Sir Freddie Laker was born in Canterbury in 1922 andhad a long career in aviation, working for aircraft manufacturer Short Brothers, delivering military aircraft during World War Two, and setting up several airline ventures post-war. Sir Freddie was best known for founding Laker Airways and the ‘Skytrain’ service which first took to the air in September 1977, offering flights from London Gatwick to New York JFK for the then ground-breaking fare of £59.

Laker was a popular public figure and knighted by the UK Government in 1978 for services to the airline industry. As one of the first people to challenge established airlines by applying a ‘low-cost’ model to air travel, Laker set the template for the many ‘low-cost carriers’ that dominate modern-day aviation – his pioneering approach also coming long before the huge benefits of efficient new aircraft, the internet marketplace and more liberalised industry that modern airlines can now take advantage of.

Sir Freddie’s legacy has been a clear inspiration to Norwegian’s own low-cost long-haul growth which has now expanded to more than 50 transatlantic routes between Europe and the U.S. Last month, Norwegian launched 12 new routes from the UK and Ireland to the US East Coast, using the brand-new Boeing 737 MAX aircraft.

Additionally, Irish Antarctic explorer Tom Crean (above) has taken to the skies this weekend as a brand new aircraft featuring Norwegian’s first ever Irish tail fin hero went into service for the first time.

The explorer’s portrait appears on one of Norwegian’s brand new 737MAX aircraft (EI-FYB) which is flying for the first time this weekend. The Tom Crean aircraft took off from Belfast International Airport on Saturday afternoon, landing in Stewart International Airport in New York last night. Earlier this morning, the aircraft landed back in Dublin Airport and will fly back to New York later on Sunday afternoon.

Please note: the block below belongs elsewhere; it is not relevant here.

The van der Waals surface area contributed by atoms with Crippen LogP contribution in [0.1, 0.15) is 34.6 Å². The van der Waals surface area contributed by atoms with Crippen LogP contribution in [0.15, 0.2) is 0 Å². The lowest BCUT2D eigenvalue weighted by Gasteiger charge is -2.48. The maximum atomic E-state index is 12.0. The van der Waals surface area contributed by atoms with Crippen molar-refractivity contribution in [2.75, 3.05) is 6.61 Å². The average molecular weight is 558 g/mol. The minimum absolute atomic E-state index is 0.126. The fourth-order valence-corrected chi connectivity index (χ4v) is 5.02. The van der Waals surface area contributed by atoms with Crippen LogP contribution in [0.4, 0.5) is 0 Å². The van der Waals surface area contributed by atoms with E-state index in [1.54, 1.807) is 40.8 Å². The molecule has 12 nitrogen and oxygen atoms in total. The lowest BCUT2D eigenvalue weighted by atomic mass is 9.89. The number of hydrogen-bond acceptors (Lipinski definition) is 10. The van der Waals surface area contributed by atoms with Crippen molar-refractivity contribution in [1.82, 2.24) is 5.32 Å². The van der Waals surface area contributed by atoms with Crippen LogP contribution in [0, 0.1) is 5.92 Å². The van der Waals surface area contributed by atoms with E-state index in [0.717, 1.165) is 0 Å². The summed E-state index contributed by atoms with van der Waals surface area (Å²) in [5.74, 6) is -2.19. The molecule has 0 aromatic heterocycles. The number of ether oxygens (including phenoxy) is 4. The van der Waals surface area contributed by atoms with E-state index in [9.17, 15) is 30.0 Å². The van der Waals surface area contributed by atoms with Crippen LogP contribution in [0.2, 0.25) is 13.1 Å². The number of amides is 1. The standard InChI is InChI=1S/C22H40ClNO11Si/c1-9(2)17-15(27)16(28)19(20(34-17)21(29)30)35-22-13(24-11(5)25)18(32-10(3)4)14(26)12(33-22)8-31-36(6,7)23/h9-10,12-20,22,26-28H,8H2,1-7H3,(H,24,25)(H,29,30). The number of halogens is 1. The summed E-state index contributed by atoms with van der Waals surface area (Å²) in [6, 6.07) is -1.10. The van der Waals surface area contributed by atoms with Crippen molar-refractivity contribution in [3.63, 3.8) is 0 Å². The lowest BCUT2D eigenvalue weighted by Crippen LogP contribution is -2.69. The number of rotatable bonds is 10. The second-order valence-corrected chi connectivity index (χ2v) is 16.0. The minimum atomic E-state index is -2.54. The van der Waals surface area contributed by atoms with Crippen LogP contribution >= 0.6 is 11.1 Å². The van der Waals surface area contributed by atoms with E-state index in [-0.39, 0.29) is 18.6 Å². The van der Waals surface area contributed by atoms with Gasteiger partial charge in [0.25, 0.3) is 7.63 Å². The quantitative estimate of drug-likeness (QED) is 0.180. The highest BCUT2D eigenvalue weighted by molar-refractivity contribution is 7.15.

Norwegian has always honored iconic figures on the tails of its aircraft, featuring personalities who symbolise the spirit of Norwegian through innovation, pioneering achievement and inspiring others.

The Tom Crean tail fin appears on Norwegian’s brand new 737MAX aircraft which will serve new transatlantic routes from Cork, Shannon and Dublin which began earlier this month.

Born in County Kerry in 1877, Tom Crean joined the Royal Navy aged just 15, quickly becoming recognised as an accomplished sailor. In 1901, a chance encounter with Robert Falcon Scott saw Crean join Captain Scott’s ship ‘Discovery’ for an exploration into the unchartered Antarctica waters – it would become the first of several polar expeditions undertaken by Crean that led him to become known as one of Ireland’s greatest Antarctic explorers.

It was during one of these missions that Crean undertook his ‘Impossible march’ and what became recognised as the greatest act of bravery in Antarctic exploration history. Having been on the march for 1,500 miles, one of Crean’s companions collapsed 35 miles from safety – Crean volunteered to go for help, completing a final 18 hour leg of the journey alone through sub-zero temperatures. Crean’s solo exploits saved his companion and saw him awarded The Albert Medal for his heroism by King George. Crean would also go on to receive the Polar Medal three times for his Antarctic endeavours.